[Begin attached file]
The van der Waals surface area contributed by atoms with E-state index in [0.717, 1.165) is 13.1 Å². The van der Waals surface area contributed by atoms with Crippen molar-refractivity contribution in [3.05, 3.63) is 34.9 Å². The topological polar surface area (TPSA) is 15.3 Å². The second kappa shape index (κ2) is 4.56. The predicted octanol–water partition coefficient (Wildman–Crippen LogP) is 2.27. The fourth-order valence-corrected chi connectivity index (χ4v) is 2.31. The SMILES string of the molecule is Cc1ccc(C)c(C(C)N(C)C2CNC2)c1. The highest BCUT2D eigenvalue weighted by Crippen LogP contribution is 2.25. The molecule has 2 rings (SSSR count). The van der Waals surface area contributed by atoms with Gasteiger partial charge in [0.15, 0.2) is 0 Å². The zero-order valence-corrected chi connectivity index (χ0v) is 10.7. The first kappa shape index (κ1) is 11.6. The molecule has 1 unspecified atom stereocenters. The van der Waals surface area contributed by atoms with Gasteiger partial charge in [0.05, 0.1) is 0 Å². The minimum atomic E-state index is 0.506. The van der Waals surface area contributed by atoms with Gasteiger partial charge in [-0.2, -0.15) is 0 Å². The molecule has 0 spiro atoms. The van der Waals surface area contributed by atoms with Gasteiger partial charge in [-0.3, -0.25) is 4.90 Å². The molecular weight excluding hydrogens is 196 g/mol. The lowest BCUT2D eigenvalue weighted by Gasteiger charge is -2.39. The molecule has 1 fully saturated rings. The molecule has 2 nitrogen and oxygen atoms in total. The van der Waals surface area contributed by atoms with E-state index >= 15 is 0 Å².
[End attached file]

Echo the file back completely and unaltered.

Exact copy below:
The van der Waals surface area contributed by atoms with E-state index in [0.717, 1.165) is 13.1 Å². The van der Waals surface area contributed by atoms with Crippen molar-refractivity contribution in [3.05, 3.63) is 34.9 Å². The topological polar surface area (TPSA) is 15.3 Å². The second kappa shape index (κ2) is 4.56. The predicted octanol–water partition coefficient (Wildman–Crippen LogP) is 2.27. The fourth-order valence-corrected chi connectivity index (χ4v) is 2.31. The SMILES string of the molecule is Cc1ccc(C)c(C(C)N(C)C2CNC2)c1. The highest BCUT2D eigenvalue weighted by Crippen LogP contribution is 2.25. The molecule has 2 rings (SSSR count). The van der Waals surface area contributed by atoms with Gasteiger partial charge in [0.15, 0.2) is 0 Å². The zero-order valence-corrected chi connectivity index (χ0v) is 10.7. The first kappa shape index (κ1) is 11.6. The molecule has 1 unspecified atom stereocenters. The van der Waals surface area contributed by atoms with Gasteiger partial charge in [0.05, 0.1) is 0 Å². The minimum atomic E-state index is 0.506. The van der Waals surface area contributed by atoms with Gasteiger partial charge in [-0.2, -0.15) is 0 Å². The molecule has 0 spiro atoms. The van der Waals surface area contributed by atoms with Gasteiger partial charge in [-0.3, -0.25) is 4.90 Å². The molecular weight excluding hydrogens is 196 g/mol. The lowest BCUT2D eigenvalue weighted by Gasteiger charge is -2.39. The molecule has 1 fully saturated rings. The molecule has 2 nitrogen and oxygen atoms in total. The van der Waals surface area contributed by atoms with E-state index >= 15 is 0 Å².